I always hated sweat and dirt.  As a result, I spent most of my childhood with my nose in a good book.  My individual athletic career (ice skating, gymnastics and ballet) pretty much ended before my tenth birthday when I realized

I had neither the aptitude nor the desire to excel at any of the athletic pursuits I had tried.  My basketball career ended ignominiously in eighth grade when I develop stress fractures in my feet that have bothered me ever since.  (It hadn’t been much of a career – in seventh grade, my team had been defeated 42-0 in one game, and the highlight of the season was breaking into double digits one game, as a team!)  I tried out for the swim team in high school, only to be lapped by almost everyone out there.  In short, by the middle of ninth grade, I concluded I wasn’t much of an athlete but because I was an excellent student, I would concentrate on that.  I’d always been able to eat whatever I wanted and still stay slim, so I saw no need to run or do anything that made me sweat.

In college and law school, I wore spandex leggings and crop tops because they were fashionable, and not because they were good workout wear.  I’d occasionally swing by the gym with friends if they dragged me, but continued to eat junk and drink lots of beer of questionable origins.  I never gained the freshman fifteen and thought I’d simply gotten lucky and ended up with the amazing metabolism with which my father’s side of the family is blessed.  I actually lost a ton of weight my first year of law school because of stress, and took that as license to eat like a jerk to gain back the weight I had lost.

As a younger adult, I worked too much, pretended to exercise on occasion and pretty much ate whatever I felt like without any real thought to its long-term consequences.  Breakfast didn’t exist, lunch was usually a sandwich at my desk or in the hall of the courthouse between case, and dinner was either takeout or eaten out.  I was too busy to eat enough, let alone too much.  Even as a young parent, I took neither nutrition nor exercise seriously.  There were more nights that I can count of takeout or precooked comfort food meals from the grocery store after a long day of work, with little or no thought given to the nutritional contents of what I was eating.

It was only when I reached my forties and I started packing on five or so pounds a year with no change in my diet or exercise routine that I realized I needed to do things differently.  I began to treat exercise as a priority, and saw some gains in both physique and strength, but didn’t really change how or what I ate.  I’d lose ten pounds, then gain twelve back, over and over again.  I had a master’s degree in yo-yo dieting, with no real knowledge or understanding of nutritional concepts.  I stalled out at the gym, pushed too hard with not enough muscle on my body, and starting piling on the injuries as a result.  I was the quintessential definition of skinny fat, and had been for more than three decades.

Fast forward a few years, and I finally found a set of nutrition habits that work for me.  I began to lose weight, look and feel leaner and more powerful, and have more energy, all while eating MORE food than I thought I needed.  In particular, I found I had been undereating protein, vegetables, and some kinds of carbs and overeating less healthy carbs and fats.  With more energy and less body weight, I was able to put in harder and longer workouts more consistently, resulting in more changes to my strength and work capacity.  Putting together the critical link between exercise and nutrition has been my key to transitioning from flab to, well, feeling fab.  Today, in my late forties, I am stronger, leaner, and healthier than I was when I was twenty-five.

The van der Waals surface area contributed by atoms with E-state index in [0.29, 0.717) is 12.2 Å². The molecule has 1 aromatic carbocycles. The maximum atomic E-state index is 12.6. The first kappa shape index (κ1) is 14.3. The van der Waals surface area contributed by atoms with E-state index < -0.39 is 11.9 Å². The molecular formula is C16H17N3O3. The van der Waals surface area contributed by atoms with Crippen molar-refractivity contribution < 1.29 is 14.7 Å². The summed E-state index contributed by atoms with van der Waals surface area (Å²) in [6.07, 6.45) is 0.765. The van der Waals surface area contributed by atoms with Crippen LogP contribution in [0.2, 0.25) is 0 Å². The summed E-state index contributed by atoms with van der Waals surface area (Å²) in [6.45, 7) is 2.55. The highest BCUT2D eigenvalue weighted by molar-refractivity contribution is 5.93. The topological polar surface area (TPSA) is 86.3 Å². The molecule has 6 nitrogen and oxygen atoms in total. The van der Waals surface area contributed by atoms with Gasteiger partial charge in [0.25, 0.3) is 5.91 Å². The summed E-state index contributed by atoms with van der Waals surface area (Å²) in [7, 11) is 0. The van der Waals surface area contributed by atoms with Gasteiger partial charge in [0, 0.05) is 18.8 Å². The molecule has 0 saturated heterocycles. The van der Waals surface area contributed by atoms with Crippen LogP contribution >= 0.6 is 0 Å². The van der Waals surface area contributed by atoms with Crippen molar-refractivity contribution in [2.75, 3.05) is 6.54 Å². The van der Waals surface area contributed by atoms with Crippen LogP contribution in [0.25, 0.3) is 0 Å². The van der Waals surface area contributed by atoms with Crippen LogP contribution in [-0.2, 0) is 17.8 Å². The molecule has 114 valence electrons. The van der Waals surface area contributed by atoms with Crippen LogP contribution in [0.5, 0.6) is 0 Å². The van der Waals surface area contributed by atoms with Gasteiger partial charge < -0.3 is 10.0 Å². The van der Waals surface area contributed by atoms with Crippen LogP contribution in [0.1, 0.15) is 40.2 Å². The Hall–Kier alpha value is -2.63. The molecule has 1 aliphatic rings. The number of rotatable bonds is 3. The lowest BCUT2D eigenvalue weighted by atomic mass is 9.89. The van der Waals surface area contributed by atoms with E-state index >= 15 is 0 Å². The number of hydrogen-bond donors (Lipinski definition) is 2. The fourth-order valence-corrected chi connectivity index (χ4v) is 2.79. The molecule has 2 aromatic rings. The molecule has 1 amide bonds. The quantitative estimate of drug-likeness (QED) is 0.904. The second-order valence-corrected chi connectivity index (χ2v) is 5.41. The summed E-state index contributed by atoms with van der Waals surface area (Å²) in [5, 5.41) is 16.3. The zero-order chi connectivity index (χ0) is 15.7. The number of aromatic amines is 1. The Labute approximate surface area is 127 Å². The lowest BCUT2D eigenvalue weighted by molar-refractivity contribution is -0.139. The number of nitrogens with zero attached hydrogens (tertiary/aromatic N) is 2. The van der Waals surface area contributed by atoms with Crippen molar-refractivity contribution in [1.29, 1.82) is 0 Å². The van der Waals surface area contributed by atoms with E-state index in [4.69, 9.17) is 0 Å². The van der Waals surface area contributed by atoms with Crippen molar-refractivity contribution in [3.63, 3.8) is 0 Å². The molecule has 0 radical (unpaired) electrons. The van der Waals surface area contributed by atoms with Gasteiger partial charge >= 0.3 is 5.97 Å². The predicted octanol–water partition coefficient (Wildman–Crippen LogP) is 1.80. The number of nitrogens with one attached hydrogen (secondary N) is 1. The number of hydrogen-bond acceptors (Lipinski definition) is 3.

Now, my goals are about getting even stronger and healthier than I am now.  I’m deliberately trying to put on more muscle, which by necessity means purposefully putting on some fat as well.  The number on the scale is no longer a driving force for me – the numbers in the gym are.

What have I realized on this journey?  First, it is NEVER too late to start.  Whether you are in your twenties, forties, or sixties, dialing in your nutrition will result in lasting improvements to your health and happiness.  Second, you don’t have to be an athlete to become one.  I’m still never going to win any feats of strength or agility, but I do consider myself an athlete today.  I train, I make sacrifices for my training, and I eat like an athlete, so yeah, I am an athlete too!  Third, it really is all in my head.  Once I started changing the way I think about myself and believed I could make changes to my body and my performance, they started happening.  Finally, as a good friend from the gym always says, it is about progress, not perfection.  I constantly have missteps in my nutrition, exercise, and everything else in life, but I don’t let them derail me like I used to.  Instead, I move on to the next meal, workout, or project and nail it as best I can.  One step forward and two steps back has turned into two steps forward and one step back, and I’m going to keep walking down that path to a fitter, healthier me.

Amy Mariani

Nutrition Coach, Mountain Strength Crossfit

Owner, Fit & Fabulous LLC

To book a nutrition consultation with Amy Click Here